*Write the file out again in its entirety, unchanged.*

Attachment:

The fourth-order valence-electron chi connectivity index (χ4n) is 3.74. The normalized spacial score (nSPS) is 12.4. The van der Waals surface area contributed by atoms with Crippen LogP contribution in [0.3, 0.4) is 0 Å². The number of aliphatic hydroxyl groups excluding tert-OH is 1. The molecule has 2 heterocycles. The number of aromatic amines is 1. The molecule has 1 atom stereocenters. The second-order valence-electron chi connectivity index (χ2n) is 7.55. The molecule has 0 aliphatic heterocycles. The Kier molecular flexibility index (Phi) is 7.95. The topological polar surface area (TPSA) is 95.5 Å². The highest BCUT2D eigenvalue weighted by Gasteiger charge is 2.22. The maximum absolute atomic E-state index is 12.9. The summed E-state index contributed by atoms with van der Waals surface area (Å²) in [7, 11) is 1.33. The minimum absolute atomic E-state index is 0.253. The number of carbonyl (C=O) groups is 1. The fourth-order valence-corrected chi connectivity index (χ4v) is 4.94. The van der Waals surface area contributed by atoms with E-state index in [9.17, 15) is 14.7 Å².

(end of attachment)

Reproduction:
The fourth-order valence-electron chi connectivity index (χ4n) is 3.74. The normalized spacial score (nSPS) is 12.4. The van der Waals surface area contributed by atoms with Crippen LogP contribution in [0.3, 0.4) is 0 Å². The number of aliphatic hydroxyl groups excluding tert-OH is 1. The molecule has 2 heterocycles. The number of aromatic amines is 1. The molecule has 1 atom stereocenters. The second-order valence-electron chi connectivity index (χ2n) is 7.55. The molecule has 0 aliphatic heterocycles. The Kier molecular flexibility index (Phi) is 7.95. The topological polar surface area (TPSA) is 95.5 Å². The highest BCUT2D eigenvalue weighted by Gasteiger charge is 2.22. The maximum absolute atomic E-state index is 12.9. The summed E-state index contributed by atoms with van der Waals surface area (Å²) in [7, 11) is 1.33. The minimum absolute atomic E-state index is 0.253. The number of carbonyl (C=O) groups is 1. The fourth-order valence-corrected chi connectivity index (χ4v) is 4.94. The van der Waals surface area contributed by atoms with E-state index in [9.17, 15) is 14.7 Å².